Burkhard Balz: Overcoming challenges together

Address by Mr Burkhard Balz, Member of the Executive Board of the Deutsche Bundesbank, to mark the occasion of a Bundesbank representative taking up office in Riga, Riga, 31 January 2024. 

The views expressed in this speech are those of the speaker and not the view of the BIS.

Central bank speech  | 
02 February 2024
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1 Words of welcome

Ladies and gentlemen,

It is a great pleasure for me to be at the German Embassy in Riga today and to celebrate with you the official start of Nikola Marcinko's duties as the Bundesbank's representative here in Latvia.

2 Eurosystem, monetary policy and cooperation

2024 is a year of European anniversaries. Twenty-five years ago, on 1 January 1999, the euro was  introduced as a single currency in eleven European countries, including Germany, as an accounting currency. Three years later, people in twelve European countries got their hands on euro banknotes and coins for the first time.

Twenty years ago, on 1 May 2004, Latvia acceded to the European Union (EU) together with nine other countries.1 Ten years later, on 1 January 2014, Latvia became the 18th country to adopt the euro. Latvijas Banka became a member of the Eurosystem.2

Today, the euro brings together people from no fewer than 20 countries. It is the currency for almost 350 million people and a symbol of Europe. The euro is a binding force that promotes economic and political unity throughout our continent. Alongside the single market, it plays an important role in nurturing economic prosperity and contributes to strengthening Europe's resilience and sovereignty, including on the global stage.

But the history of the euro has not been all sunshine and roses. The single currency has also had to weather a few storms. Take, for example, the financial crisis that erupted in 2007 and the sovereign debt crisis that came in its wake. Or the coronavirus pandemic and the Russian war of aggression against Ukraine. The resulting supply and energy shortages contributed significantly to the sharp rise in inflation rates.3 4

To prevent the strong inflation dynamics from becoming entrenched, the ECB Governing Council responded forcefully, raising key interest rates ten times in a row between July 2022 and September 2023. Inflation in the euro area has since eased significantly. This was due, in particular, to the sharp fall in energy prices, but it is a result of monetary policy tightening, too.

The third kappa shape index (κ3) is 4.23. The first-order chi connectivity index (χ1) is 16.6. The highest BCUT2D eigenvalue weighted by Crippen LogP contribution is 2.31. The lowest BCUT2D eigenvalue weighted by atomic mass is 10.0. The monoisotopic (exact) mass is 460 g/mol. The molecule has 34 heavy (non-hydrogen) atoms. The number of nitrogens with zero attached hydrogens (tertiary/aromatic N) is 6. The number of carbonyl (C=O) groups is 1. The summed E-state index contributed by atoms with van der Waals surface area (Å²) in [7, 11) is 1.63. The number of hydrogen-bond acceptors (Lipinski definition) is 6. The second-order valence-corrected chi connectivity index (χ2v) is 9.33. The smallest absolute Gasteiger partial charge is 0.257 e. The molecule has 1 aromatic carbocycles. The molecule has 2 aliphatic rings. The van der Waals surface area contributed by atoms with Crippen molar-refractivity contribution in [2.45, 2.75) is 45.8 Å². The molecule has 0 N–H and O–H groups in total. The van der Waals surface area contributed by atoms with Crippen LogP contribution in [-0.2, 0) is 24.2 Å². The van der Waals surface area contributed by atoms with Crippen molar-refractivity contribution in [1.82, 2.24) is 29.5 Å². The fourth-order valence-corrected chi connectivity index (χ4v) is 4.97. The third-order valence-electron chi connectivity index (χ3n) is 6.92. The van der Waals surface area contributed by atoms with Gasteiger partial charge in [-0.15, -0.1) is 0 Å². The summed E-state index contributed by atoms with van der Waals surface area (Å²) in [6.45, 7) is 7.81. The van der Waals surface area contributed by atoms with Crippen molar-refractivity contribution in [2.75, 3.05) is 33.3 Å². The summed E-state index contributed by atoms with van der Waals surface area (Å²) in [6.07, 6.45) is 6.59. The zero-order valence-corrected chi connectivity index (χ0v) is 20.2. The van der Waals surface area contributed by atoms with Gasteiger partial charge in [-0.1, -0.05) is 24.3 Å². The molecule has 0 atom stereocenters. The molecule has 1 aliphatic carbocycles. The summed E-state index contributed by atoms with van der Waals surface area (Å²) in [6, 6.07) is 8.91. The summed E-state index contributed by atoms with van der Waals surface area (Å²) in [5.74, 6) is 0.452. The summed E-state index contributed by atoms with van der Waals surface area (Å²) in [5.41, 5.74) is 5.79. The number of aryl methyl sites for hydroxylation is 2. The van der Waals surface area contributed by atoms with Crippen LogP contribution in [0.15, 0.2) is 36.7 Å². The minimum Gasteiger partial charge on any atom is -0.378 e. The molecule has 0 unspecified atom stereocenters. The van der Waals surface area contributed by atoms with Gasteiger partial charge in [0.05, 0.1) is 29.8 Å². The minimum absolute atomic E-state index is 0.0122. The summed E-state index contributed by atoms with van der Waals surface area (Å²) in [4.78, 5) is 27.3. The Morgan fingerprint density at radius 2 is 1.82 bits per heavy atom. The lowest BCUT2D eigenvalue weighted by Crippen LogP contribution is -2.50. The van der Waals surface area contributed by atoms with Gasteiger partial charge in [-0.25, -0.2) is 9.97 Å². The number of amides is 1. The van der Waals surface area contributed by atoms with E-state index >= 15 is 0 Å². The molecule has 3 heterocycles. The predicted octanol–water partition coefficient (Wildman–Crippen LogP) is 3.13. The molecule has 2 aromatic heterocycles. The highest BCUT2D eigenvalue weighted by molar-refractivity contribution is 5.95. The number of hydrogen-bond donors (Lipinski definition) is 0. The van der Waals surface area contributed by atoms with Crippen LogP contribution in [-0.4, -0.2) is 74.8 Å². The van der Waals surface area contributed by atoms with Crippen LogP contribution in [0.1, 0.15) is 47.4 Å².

Nevertheless, the inflation rate for the current year looks set to be well above our target rate of 2% once again. In the most recent projection, Eurosystem staff expected an annual average of 2.7%. 

Based on this reading, inflation will not reach its target until 2025. An easing of monetary policy can only be contemplated once it is sufficiently certain that the target will be reached. That is why, at its last meeting, the ECB Governing Council once again left key interest rates unchanged and made it clear that it was still too early to cut interest rates.

What is now important is to closely monitor economic and financial developments in the euro area and draw the right conclusions. The exchange of expertise between central banks is an important basis for this. Indeed, it is one of the reasons we are in close contact with each other. Regular dialogue increases mutual understanding and allows us to move closer to our common objective of safeguarding price stability. This good cooperation is based in no small part on direct personal contacts. 

3 Bundesbank representative in Riga

That is why the Bundesbank has taken the step of now also seconding a representative, in the person of Mr Nikola Marcinko, to the German Embassy in Riga, the largest city in the Baltic region. He will report on developments in Latvia, Estonia and Lithuania concerning economic and fiscal policy and financial stability. In addition, he will also foster the Bundesbank's trust-based relationships with the central banks of the Baltic states and will strengthen its contacts with national authorities and financial institutions on the ground. This network will complement and deepen the relationships we already enjoy with the central banks.

I am delighted that, in Nikola Marcinko, we have found such a fitting representative for our work in Riga. Having completed his studies in engineering science and gathered his first professional experience in the private sector, Mr Marcinko enrolled in the Bundesbank's trainee programme, where he gained an excellent overview of central banking. He then deepened his knowledge of the work in the Eurosystem, for example during his time in the division for "Policy issues relating to Monetary Policy Implementation".

4 Concluding remarks

Ladies and gentlemen, 

The German comedian Heinz Erhardt, who was born in Riga, once said: Pessimists are people who look to the future wearing sunglasses. In light of current geopolitical tensions, demographic developments in Europe and global climate change, the future may indeed appear a little dim. However, I'm not the pessimistic type. Together, Europe has already achieved a great deal and I am convinced that we can achieve much more. Let us build Europe together for the good of our countries and their people.

Mr Marcinko, You will be making an important contribution to this mission in Riga over the next few years. And I wish you all the best and every success in your endeavours.

Ladies and gentlemen, Mr Marcinko is your bridge to the Bundesbank. Make use of this point of contact and the chance to share expertise. 

Thank you very much for your attention. 

1 EU enlargement – European Union (europe.eu)

2 Latvia joins the euro area (europe.eu)

3 Current inflation rates for the euro area/euro area countries: Eurostat (europe.eu)

4 In Latvia, the inflation rate stood at 0.9% in December 2023, compared with 20.7% in December 2022.